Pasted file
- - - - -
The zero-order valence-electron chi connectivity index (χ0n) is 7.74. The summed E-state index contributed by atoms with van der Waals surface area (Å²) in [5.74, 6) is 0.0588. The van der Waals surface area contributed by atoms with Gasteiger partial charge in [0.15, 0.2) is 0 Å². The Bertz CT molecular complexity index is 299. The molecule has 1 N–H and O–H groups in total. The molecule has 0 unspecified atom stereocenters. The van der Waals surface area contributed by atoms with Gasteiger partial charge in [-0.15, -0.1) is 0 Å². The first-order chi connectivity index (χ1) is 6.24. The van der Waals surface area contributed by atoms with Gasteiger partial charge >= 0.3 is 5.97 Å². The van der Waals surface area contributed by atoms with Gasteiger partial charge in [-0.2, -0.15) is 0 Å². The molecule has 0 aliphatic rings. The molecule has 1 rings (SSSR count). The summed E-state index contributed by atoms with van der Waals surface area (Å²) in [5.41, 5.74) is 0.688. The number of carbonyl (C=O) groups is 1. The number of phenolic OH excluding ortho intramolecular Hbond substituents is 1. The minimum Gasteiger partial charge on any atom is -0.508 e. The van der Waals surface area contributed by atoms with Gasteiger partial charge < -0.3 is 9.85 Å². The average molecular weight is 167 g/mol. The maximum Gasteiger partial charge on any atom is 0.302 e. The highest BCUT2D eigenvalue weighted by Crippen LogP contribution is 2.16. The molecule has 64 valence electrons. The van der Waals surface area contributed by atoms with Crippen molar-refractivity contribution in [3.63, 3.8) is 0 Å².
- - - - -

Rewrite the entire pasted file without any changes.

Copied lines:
The zero-order valence-electron chi connectivity index (χ0n) is 7.74. The summed E-state index contributed by atoms with van der Waals surface area (Å²) in [5.74, 6) is 0.0588. The van der Waals surface area contributed by atoms with Gasteiger partial charge in [0.15, 0.2) is 0 Å². The Bertz CT molecular complexity index is 299. The molecule has 1 N–H and O–H groups in total. The molecule has 0 unspecified atom stereocenters. The van der Waals surface area contributed by atoms with Gasteiger partial charge in [-0.15, -0.1) is 0 Å². The first-order chi connectivity index (χ1) is 6.24. The van der Waals surface area contributed by atoms with Gasteiger partial charge >= 0.3 is 5.97 Å². The van der Waals surface area contributed by atoms with Gasteiger partial charge in [-0.2, -0.15) is 0 Å². The molecule has 0 aliphatic rings. The molecule has 1 rings (SSSR count). The summed E-state index contributed by atoms with van der Waals surface area (Å²) in [5.41, 5.74) is 0.688. The number of carbonyl (C=O) groups is 1. The number of phenolic OH excluding ortho intramolecular Hbond substituents is 1. The minimum Gasteiger partial charge on any atom is -0.508 e. The van der Waals surface area contributed by atoms with Gasteiger partial charge < -0.3 is 9.85 Å². The average molecular weight is 167 g/mol. The maximum Gasteiger partial charge on any atom is 0.302 e. The highest BCUT2D eigenvalue weighted by Crippen LogP contribution is 2.16. The molecule has 64 valence electrons. The van der Waals surface area contributed by atoms with Crippen molar-refractivity contribution in [3.63, 3.8) is 0 Å².